Methods for DNA quantification yield similar relative but different absolute values

About authors

1 Vavilov Institute of General Genetics, Moscow, Russia

2 Research Center for Medical Genetics, Moscow, Russia

3 Biobank of North Eurasia, Moscow, Russia

Correspondence should be addressed: Oleg P. Balanovsky
Gubkina 3, Moscow, 119991; ur.xobni@yksvonalab

About paper

Funding: this study was part of the Government contract with the Research Center for Medical Genetics (Experiment 1). Experiment 2 was supported in part by Grant 17-14-01345 of the Russian Science Foundation.

Author contribution: Balanovsky OP conceived the study, analyzed the obtained data and wrote this manuscript; Kagazezheva ZhA conducted one of the experiments; Olkova MV conducted one of the experiments and analyzed the literature.

Received: 2019-06-21 Accepted: 2019-06-27 Published online: 2019-06-30

DNA quantification is a routine yet important procedure that determines the efficacy of long-term sample storage and further manipulations with the sample. There are a few well-established methods for measuring DNA concentrations. However, it still not fully clear how concordant their results are. The aim of this work was to measure DNA concentrations in a set of samples using different quantification methods and to compare the obtained values. In 2 independent experiments, a total of 100 genomic DNA samples were analyzed using 3 different DNA quantification methods, including spectrophotometry (NanoDrop), fluorometry (Qubit) and real-time PCR (Quantifiler). The obtained relative concentrations demonstrated an excellent correlation (the correlation coefficients were as high as 0.98 to 0.99). However, the absolute concentrations showed a considerable variation and even a twofold difference. Spectrophotometry yielded the highest concentrations, whereas fluorometry yielded the lowest. The real-time PCR results were intermediate. The differences were more pronounced for the samples with low DNA concentrations. We recommend that such differences should be accounted for when estimating DNA concentrations using an arsenal of different quantification methods.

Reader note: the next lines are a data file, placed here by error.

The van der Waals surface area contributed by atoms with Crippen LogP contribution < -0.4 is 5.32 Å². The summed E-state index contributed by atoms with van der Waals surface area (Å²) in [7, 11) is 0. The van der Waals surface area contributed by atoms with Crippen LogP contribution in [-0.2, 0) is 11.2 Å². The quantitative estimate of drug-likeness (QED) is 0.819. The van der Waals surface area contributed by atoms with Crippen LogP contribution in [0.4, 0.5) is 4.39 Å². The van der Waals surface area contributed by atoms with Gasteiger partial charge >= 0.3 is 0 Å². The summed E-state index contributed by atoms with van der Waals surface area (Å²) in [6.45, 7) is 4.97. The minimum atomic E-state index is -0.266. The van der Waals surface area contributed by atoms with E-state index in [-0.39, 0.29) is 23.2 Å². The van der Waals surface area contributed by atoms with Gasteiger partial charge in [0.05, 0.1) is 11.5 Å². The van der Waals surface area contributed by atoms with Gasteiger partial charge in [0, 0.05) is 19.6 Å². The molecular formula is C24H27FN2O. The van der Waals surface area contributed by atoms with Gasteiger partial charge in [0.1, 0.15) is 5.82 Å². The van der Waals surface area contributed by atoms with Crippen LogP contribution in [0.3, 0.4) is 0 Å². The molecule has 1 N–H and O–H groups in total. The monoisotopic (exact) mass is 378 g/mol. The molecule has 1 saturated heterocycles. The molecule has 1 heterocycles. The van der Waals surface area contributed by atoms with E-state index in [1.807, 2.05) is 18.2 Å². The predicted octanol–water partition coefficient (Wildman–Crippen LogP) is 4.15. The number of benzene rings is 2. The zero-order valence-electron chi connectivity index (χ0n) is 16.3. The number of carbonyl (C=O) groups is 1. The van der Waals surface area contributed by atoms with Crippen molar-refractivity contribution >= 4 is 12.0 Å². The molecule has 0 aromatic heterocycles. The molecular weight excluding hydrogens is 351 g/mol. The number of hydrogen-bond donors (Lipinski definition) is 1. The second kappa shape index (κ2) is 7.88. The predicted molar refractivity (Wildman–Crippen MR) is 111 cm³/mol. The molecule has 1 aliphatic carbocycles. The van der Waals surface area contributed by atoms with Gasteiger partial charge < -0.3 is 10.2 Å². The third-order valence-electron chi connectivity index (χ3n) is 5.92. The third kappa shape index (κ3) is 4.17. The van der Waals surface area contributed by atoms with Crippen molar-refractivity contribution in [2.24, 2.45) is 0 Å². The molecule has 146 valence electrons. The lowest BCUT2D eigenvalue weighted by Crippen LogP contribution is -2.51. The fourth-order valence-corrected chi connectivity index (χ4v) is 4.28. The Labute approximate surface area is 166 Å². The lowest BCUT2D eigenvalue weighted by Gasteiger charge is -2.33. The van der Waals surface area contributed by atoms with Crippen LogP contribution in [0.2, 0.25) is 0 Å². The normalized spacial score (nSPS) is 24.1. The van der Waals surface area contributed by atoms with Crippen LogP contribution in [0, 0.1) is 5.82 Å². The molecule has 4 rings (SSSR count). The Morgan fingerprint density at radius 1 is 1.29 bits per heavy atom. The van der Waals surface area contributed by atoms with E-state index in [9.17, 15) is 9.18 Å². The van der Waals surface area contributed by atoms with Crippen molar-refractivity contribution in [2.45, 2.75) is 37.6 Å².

Keywords: real-time PCR, DNA concentration, measurement method, spectrophotometry, fluorometry